Armani dress­eswomen ig­nored by high fash­ion

The Denver Post - - LIFE& CULTURE - By Robin Givhan

With a proud drum­roll and a fancy Paris cel­e­bra­tion, Giorgio Armani un­veiled a new wom­enswear lineMon­day that he’s dubbed the New Nor­mal.

In black- and- white por­traits by pho­tog­ra­pher Peter Lind­bergh, mod­els are dressed in an ar­ray of wear­able, so­phis­ti­cated sports­wear that might re­mind shop­pers of the kind of lux­u­ri­ous re­straint typ­i­fied by The Row or Cé­line or even COS— which is to say that the New Nor­mal will re­mind them of clas­sic Armani.

The ad­ver­tis­ing for the fall col­lec­tion in­cludes Eva Herzigova, Stella Ten­nant, Yas­min Le Bon and Nadja Auer­mann— not the most di­verse group of su­per­mod­els, but all past the age of 40 ( Le Bon is now 51). In that way, they re­flect the de­mo­graphic of the women most likely able to af­ford th­ese clothes, which range from $ 850 for a pair of trousers to $ 7,000 for out­er­wear. It is also Giorgio Armani showed his cou­ture line , above, in Paris, as well as New Nor­mal sports­wear. Vit­to­rio Zunino Celotto, Getty Im­ages the de­mo­graphic that fash­ion no­to­ri­ously ig­nores.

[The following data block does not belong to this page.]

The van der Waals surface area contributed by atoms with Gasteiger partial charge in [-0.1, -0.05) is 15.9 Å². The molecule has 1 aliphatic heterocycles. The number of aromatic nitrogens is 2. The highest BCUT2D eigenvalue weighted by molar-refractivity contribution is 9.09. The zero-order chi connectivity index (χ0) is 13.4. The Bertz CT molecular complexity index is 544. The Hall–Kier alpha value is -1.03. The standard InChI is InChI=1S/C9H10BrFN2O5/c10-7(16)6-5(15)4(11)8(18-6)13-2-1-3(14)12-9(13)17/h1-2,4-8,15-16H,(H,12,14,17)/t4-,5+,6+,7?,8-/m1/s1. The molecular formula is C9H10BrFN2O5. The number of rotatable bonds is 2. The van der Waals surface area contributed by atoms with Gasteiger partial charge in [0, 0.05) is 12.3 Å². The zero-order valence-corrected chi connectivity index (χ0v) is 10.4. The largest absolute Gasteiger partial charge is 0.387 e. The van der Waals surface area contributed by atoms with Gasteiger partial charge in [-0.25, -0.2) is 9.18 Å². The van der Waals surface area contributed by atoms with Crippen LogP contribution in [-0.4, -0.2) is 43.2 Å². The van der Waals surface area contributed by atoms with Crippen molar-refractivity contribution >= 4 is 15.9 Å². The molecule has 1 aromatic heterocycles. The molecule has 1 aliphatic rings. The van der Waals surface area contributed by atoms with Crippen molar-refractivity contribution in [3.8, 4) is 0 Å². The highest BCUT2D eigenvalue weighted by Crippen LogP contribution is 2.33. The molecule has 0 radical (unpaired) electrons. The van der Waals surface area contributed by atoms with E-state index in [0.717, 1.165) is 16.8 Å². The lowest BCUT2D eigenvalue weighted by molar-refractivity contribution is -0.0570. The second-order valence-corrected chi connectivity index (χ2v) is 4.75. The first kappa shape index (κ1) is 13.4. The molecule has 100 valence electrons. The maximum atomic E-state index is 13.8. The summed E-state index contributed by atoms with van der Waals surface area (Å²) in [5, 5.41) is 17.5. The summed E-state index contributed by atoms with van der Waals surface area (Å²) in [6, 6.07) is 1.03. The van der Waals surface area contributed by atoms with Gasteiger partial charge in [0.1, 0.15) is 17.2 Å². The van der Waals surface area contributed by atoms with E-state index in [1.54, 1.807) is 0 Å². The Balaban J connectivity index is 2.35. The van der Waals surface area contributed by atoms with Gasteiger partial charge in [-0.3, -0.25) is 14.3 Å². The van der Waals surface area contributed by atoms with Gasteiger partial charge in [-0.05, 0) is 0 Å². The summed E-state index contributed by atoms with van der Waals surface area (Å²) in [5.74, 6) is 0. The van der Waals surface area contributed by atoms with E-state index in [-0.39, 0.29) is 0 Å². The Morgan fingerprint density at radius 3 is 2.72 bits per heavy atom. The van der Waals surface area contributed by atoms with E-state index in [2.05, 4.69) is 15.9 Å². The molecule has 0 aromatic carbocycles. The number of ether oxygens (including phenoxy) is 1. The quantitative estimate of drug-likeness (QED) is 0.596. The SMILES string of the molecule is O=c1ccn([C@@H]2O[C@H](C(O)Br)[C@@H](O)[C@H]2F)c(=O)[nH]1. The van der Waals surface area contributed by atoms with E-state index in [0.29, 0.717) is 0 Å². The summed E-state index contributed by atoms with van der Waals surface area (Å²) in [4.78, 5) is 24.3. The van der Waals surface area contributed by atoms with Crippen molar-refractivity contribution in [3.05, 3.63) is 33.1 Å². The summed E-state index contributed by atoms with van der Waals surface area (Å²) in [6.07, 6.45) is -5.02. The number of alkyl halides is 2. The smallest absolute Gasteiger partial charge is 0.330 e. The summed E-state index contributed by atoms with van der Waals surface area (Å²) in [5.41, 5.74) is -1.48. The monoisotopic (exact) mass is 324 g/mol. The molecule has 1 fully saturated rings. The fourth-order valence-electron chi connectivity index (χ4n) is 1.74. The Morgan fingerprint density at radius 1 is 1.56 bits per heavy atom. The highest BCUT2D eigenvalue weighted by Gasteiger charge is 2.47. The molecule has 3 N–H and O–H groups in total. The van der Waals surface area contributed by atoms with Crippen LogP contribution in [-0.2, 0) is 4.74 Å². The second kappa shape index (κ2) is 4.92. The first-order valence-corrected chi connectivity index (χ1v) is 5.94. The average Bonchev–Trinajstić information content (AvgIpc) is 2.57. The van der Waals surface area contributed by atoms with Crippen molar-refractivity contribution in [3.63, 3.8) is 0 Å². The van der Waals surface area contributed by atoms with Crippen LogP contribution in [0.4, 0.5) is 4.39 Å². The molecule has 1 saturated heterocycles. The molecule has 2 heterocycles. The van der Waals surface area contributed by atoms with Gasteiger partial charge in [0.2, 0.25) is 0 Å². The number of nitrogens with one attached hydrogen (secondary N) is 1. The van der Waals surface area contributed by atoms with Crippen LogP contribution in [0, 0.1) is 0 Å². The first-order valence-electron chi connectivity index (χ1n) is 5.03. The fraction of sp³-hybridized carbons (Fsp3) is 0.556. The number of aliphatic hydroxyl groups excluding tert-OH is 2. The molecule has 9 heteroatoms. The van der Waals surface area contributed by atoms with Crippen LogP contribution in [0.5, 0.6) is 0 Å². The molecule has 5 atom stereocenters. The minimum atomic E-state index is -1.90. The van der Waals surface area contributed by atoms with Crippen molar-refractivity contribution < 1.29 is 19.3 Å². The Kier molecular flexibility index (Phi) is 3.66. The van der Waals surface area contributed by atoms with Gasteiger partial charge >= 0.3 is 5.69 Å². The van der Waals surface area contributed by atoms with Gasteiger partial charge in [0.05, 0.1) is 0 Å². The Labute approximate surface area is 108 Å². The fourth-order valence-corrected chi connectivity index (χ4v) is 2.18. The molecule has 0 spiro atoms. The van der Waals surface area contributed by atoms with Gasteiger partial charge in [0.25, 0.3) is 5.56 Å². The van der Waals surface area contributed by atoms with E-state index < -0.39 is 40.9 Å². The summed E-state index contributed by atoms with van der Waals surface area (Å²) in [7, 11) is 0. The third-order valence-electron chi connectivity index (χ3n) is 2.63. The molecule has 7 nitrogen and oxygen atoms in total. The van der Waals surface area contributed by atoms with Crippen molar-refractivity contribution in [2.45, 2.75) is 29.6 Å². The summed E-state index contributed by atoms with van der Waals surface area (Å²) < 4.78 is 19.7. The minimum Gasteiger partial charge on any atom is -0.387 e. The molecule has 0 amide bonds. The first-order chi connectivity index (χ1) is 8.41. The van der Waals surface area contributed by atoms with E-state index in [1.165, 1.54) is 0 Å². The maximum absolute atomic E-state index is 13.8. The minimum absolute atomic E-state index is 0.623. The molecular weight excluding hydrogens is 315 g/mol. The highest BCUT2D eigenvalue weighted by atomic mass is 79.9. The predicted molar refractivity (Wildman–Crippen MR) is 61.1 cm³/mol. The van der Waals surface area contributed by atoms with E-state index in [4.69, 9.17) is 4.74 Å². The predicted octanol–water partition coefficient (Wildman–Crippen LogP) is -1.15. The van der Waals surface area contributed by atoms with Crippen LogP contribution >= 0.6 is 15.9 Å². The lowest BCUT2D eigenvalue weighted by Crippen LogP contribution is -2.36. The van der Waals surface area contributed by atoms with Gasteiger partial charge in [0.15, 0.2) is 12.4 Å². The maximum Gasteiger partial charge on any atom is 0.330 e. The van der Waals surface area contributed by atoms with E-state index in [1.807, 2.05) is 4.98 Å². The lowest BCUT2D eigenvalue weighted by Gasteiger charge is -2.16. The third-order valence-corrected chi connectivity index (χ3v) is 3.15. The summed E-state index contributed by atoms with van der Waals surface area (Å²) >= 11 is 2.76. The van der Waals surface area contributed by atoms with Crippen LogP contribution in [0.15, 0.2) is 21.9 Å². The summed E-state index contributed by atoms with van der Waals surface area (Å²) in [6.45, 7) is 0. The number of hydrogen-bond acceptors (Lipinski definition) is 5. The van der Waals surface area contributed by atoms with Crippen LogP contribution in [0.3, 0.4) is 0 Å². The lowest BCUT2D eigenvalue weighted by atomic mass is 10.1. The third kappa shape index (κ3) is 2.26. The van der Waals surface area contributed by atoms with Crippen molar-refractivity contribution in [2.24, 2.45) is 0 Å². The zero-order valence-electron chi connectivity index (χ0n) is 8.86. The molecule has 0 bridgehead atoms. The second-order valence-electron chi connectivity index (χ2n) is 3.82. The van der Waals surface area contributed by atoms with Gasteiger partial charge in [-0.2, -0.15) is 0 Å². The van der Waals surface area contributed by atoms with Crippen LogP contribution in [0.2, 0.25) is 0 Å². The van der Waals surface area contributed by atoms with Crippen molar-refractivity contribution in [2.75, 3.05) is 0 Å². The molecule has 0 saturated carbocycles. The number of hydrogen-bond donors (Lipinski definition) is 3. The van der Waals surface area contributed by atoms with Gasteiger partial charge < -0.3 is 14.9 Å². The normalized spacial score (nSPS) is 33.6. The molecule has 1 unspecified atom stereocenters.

To make a pair of trousers worth that kind of cash, there surely must be magic in them. While Armani is not promis­ing any kind of voodoo, he is of­fer­ing what he de­scribes as “time­less gar­ments that main­tain the val­ues of el­e­gance and dig­nity.”

It seems like that would be an ob­vi­ous goal for fash­ion at any time, but in the frock trade, noth­ing is ever quite that sim­ple.

Even Armani had strayed from the source of his suc­cess.

Some 40 years ago, the de­signer es­tab­lished his rep­u­ta­tion in menswear. And through­out the 1980s and ’ 90s, his ac­claim grew as he turned his at­ten­tion to wom­enswear and the red car­pet

He helped women look pow­er­ful and ca­pa­ble thanks to his jack­ets with their soft shoul­ders, easy sil­hou­ettes and fab­rics that gen­tly draped. His color pal­ette wasn’t over­whelmed with ob­vi­ous jewel tones or pre­cious pas­tels, but it wasn’t stark black or navy ei­ther. It was filled with sub­tle shades of gray and a thou­sand vari­a­tions of beige. His clothes looked so­phis­ti­cated.

But as much as fash­ion yearns for change, so do de­sign­ers. In the 2000s, the in­dus­try as a whole be­came ob­sessed with in­genues, star­lets, hip­ster artists and cul­tural cu­riosi­ties.

Armani— the orig­i­na­tor of clean- lined so­phis­ti­ca­tion— has re­turned to his roots. “I wanted to cre­ate es­sen­tial and con­cise pieces that sum­ma­rize 40 years of style that have de­fied the test of time,” Armani said in an e- mail.

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